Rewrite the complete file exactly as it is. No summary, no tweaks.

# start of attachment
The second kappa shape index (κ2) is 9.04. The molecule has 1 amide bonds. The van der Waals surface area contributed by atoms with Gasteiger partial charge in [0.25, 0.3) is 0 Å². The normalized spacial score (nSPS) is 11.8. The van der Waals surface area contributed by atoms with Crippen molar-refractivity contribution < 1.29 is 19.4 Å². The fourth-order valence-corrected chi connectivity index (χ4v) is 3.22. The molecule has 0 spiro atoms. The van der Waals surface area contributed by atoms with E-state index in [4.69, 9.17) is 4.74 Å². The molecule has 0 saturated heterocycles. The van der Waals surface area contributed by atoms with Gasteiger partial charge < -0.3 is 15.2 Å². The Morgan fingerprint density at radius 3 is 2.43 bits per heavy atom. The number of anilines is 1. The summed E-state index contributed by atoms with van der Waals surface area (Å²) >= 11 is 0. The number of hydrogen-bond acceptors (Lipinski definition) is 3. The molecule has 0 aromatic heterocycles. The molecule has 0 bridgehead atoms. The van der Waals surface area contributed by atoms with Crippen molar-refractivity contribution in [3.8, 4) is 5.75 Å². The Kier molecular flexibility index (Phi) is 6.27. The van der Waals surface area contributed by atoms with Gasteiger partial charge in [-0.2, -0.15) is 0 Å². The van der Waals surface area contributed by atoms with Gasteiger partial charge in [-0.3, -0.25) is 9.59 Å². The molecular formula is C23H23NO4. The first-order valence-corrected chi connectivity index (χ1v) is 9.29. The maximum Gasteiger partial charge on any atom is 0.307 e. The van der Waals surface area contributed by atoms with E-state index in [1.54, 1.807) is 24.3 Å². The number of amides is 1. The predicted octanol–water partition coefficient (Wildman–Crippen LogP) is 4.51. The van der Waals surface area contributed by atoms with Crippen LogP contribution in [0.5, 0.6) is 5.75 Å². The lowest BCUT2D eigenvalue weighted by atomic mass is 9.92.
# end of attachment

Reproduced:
The second kappa shape index (κ2) is 9.04. The molecule has 1 amide bonds. The van der Waals surface area contributed by atoms with Gasteiger partial charge in [0.25, 0.3) is 0 Å². The normalized spacial score (nSPS) is 11.8. The van der Waals surface area contributed by atoms with Crippen molar-refractivity contribution < 1.29 is 19.4 Å². The fourth-order valence-corrected chi connectivity index (χ4v) is 3.22. The molecule has 0 spiro atoms. The van der Waals surface area contributed by atoms with E-state index in [4.69, 9.17) is 4.74 Å². The molecule has 0 saturated heterocycles. The van der Waals surface area contributed by atoms with Gasteiger partial charge < -0.3 is 15.2 Å². The Morgan fingerprint density at radius 3 is 2.43 bits per heavy atom. The number of anilines is 1. The summed E-state index contributed by atoms with van der Waals surface area (Å²) >= 11 is 0. The number of hydrogen-bond acceptors (Lipinski definition) is 3. The molecule has 0 aromatic heterocycles. The molecule has 0 bridgehead atoms. The van der Waals surface area contributed by atoms with Crippen molar-refractivity contribution in [3.8, 4) is 5.75 Å². The Kier molecular flexibility index (Phi) is 6.27. The van der Waals surface area contributed by atoms with Gasteiger partial charge in [-0.2, -0.15) is 0 Å². The van der Waals surface area contributed by atoms with Gasteiger partial charge in [-0.3, -0.25) is 9.59 Å². The molecular formula is C23H23NO4. The first-order valence-corrected chi connectivity index (χ1v) is 9.29. The maximum Gasteiger partial charge on any atom is 0.307 e. The van der Waals surface area contributed by atoms with E-state index in [1.54, 1.807) is 24.3 Å². The number of amides is 1. The predicted octanol–water partition coefficient (Wildman–Crippen LogP) is 4.51. The van der Waals surface area contributed by atoms with Crippen LogP contribution in [0.5, 0.6) is 5.75 Å². The lowest BCUT2D eigenvalue weighted by atomic mass is 9.92.